multiple intercepts are estimated for each transition between categories. The two intercepts were comparable across groups indicating
that the rst trials of the experimental sessions (position value =0; i.e. the aggregate for the 8 rst trials of Hebb/ ller, verbal/vi-
suospatial, and 1st/2nd sessions) were of comparable difculty for both groups. This implies that both groups could start Hebb
learning with, on average, comparable performance. However, the intercepts do not inform us about whether within-group differ-
ences, for example due to material, existed or not. In fact, the general effect of material was signicant in both samples (ID: β=0.41,
95%CI [0.33, 0.48], p<.001; TD: β=0.42, 95%CI [0.32, 0.51], p<.001): participants were more likely to recall verbal sequences
than visuospatial sequences, even though task difculty was adjusted to the differing memory spans for these materials.
Of key interest for the rst research question was the interaction between list type and trial position to identify an effect of Hebb
learning. This interaction effect was signicant in both groups (ID: β=0.05, p<.001; TD: β=0.09, p<.001) indicating that par-
ticipants in both groups signicantly benetted from the repeated presentation of Hebb sequences compared to ller sequences. The
non-signicant main effect of trial position (ID: β=0.00, p=.71; TD: β= − 0.01, p=.29) suggests that recall performance did not
improve with trial position overall. To examine whether the list x position interaction was driven by performance improvements on
Hebb trials or by decreasing performance on ller trials, exploratory analyses were run on models testing the position effect either only
on Hebb or only ller trials. Recall signicantly improved on Hebb trials for both groups and materials (ID verbal: β=0.04, 95%CI
[0.01, 0.08], p=.02; TD verbal: β=0.09, 95%CI [0.03, 0.15], p=.002; ID visuospatial: β=0.05, 95%CI [0.01, 0.09], p=.02; TD
visuospatial: β=0.06, 95%CI [0.03, 0.10], p<.001) and signicantly deteriorated on ller trials with verbal material (ID:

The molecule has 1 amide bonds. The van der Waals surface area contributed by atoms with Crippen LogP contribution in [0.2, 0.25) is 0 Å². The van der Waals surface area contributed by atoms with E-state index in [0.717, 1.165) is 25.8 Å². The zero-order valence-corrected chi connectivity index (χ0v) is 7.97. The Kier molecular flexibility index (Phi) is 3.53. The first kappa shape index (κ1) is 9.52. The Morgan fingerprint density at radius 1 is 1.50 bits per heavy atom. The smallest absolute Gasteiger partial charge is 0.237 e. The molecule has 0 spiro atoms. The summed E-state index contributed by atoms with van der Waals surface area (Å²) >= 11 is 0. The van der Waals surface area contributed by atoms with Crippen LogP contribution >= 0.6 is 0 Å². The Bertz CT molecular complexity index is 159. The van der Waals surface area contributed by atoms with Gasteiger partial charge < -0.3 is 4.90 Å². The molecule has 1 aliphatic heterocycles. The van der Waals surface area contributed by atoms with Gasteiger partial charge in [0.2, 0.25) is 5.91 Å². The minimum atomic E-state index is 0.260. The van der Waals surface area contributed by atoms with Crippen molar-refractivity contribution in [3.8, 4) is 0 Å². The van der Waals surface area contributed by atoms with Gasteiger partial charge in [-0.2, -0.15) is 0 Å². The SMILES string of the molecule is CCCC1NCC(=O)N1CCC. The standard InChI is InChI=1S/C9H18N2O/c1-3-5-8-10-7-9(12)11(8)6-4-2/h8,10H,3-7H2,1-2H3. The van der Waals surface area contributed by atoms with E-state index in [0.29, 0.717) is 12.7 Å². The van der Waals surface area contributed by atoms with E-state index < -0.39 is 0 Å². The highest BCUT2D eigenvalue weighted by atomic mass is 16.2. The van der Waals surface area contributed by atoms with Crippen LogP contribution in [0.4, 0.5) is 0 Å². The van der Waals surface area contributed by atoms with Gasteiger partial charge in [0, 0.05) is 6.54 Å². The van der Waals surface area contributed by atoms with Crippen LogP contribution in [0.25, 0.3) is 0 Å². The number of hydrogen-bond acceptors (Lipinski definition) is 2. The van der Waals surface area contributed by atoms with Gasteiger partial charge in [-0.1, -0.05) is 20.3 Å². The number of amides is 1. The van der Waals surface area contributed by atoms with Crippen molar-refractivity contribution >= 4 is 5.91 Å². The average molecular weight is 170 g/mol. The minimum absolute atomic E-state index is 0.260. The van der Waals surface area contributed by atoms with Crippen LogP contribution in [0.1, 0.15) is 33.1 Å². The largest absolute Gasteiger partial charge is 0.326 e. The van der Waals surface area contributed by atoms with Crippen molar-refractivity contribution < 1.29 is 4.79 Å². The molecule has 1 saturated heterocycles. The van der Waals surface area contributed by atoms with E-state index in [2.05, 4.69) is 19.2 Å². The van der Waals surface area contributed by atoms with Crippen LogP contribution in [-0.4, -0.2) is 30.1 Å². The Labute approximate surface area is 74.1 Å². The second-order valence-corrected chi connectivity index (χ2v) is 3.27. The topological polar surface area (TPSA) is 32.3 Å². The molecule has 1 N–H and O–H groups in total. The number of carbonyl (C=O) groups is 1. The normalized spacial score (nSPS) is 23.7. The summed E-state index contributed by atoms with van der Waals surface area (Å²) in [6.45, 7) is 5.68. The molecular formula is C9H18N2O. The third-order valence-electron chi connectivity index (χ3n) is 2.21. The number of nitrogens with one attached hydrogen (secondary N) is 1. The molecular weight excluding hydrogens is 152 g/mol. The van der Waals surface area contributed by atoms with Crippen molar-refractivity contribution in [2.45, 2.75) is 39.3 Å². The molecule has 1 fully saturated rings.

β= − 0.10, 95%CI [0.13, 0.07], p<.001; TD: β= − 0.16, 95%CI [0.19, 0.13], p<.001) and did not change with visuospatial
material, (ID: β= − 0.00, 95%CI [0.03, 0.03], p<.92; TD: β= − 0.03, 95%CI [0.06, 0.00], p=.06).
To answer the second research question (are HRL effects comparable for both groups?), the 90% credible intervals (CI) for the
interaction between list type and trial position in each group were computed to determine whether they overlapped. As the interaction
effect for Hebb learning was 0.05 with a 90% CI of 0.0330.072 in the ID group and 0.09 with a 90% CI of 0.0710.109 in the TD group,
the CIs were overlapping, however more precisely, the CIs were touching and only barely overlapping. Therefore, although there was
1
Reliability represents how consistently inter-individual differences can be measured. In mixed effect models the residuals of the random effects
reect how an individual differs from the group mean (xed effects). To derive reliability estimates for Hebb learning, we therefore estimated
separate GLMMs for session 1 and session 2, extracted the residuals of the random effects for the list type x position interaction (indicating Hebb
learning) from each model and computed retest-reliabilities (for further details see supplementary materials, Section 1).
L.A. Henry et al.
Research in Developmental Disabilities 125 (2022) 104219
8
no robust evidence that HRL differed between groups, the degree of overlap was only just discernable, so some uncertainty remains